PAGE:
Excitatory Amino Acid Antagonists Alleviate Convulsive and Toxic Properties of Lindane in Mice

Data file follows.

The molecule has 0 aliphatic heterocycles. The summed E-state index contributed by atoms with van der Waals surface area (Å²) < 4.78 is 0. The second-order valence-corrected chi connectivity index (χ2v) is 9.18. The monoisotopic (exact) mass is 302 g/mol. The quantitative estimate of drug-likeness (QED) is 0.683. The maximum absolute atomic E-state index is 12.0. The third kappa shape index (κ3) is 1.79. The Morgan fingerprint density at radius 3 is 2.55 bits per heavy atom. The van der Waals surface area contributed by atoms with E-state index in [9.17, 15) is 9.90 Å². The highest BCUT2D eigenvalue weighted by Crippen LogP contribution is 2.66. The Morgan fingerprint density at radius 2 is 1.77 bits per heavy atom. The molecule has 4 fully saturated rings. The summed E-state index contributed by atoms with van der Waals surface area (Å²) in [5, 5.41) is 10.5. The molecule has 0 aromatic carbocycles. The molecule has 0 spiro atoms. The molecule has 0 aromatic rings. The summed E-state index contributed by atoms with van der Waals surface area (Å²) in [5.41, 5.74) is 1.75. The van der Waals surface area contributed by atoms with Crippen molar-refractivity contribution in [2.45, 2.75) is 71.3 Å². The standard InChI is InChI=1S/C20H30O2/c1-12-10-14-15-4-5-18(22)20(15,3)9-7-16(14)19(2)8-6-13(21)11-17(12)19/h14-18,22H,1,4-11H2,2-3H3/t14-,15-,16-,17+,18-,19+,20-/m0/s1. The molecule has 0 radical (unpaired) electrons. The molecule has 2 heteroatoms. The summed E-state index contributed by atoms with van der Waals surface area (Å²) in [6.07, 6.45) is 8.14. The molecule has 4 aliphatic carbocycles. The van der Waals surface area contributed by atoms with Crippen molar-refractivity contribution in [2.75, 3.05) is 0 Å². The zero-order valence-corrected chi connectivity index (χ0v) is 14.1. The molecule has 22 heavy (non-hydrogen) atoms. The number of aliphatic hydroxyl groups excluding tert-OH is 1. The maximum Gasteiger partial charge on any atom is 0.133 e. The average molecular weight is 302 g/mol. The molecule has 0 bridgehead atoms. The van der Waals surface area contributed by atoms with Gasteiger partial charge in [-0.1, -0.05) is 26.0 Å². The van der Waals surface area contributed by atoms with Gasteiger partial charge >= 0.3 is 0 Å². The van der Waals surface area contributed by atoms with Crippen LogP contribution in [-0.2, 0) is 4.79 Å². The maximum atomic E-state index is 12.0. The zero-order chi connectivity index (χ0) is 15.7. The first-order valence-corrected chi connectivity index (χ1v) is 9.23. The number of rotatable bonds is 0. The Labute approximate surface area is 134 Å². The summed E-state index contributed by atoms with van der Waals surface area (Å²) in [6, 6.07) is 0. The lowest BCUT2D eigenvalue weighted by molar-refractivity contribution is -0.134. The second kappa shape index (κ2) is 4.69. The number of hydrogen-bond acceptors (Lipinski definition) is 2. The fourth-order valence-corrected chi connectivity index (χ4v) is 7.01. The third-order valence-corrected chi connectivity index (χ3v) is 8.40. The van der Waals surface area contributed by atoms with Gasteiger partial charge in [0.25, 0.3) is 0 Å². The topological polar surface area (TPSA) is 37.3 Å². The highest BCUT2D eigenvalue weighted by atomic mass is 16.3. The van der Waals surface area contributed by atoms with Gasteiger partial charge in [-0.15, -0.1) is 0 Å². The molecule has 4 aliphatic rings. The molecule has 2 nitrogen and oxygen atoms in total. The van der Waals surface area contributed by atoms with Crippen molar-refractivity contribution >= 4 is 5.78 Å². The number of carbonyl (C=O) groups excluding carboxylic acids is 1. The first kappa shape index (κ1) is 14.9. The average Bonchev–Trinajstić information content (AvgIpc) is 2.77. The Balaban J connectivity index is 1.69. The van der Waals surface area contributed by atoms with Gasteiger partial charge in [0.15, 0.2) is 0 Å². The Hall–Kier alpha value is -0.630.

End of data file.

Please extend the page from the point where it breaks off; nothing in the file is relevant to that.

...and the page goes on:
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Pesticides acting at GABAA receptors may induce convulsions in man and animals, but the mechanisms responsible for their convulsant activity are not fully explained. The following excitatory amino acid antagonists were studied for their protective action in mice intoxicated with chlorinated hydrocarbon insecticide lindane (γ-hexachlorocyclohexane): the competitive NMDA antagonist: 3-(2-carboxypiperazine-4-yl)propenyl-1-phosphonic acid (D-CPPene, 20 mg/kg), the non-competitive NMDA antagonist: dizocilpine (MK-801, 0.4 mg/kg), the glycine site antagonist of NMDA receptor: 2-phenyl-1,3-propane-diol dicarbamate (felbamate, 400 mg/kg) and the competitive AMPA antagonist: 2,3-dihydroxy-6-nitro-7-sulfamoyl-benzo(F)quinoxaline(NBQX, 100 mg/kg). Systemic administration of an antagonist prior to lindane resulted in a strong anticonvulsant effect. D-CPPene, MK-801 and NBQX produced a marked increase of CD50 values of lindane for clonic convulsions. All the antagonists protected animals against tonic convulsions. Toxicity of lindane was potently reduced, as assessed 2, 24 and 120 hr after administration of the pesticide. Our results demonstrate that excitatory amino acid antagonists reduce convulsant properties and toxicity of lindane, suggesting that excitatory amino acid neurotransmission may be involved in its central action.

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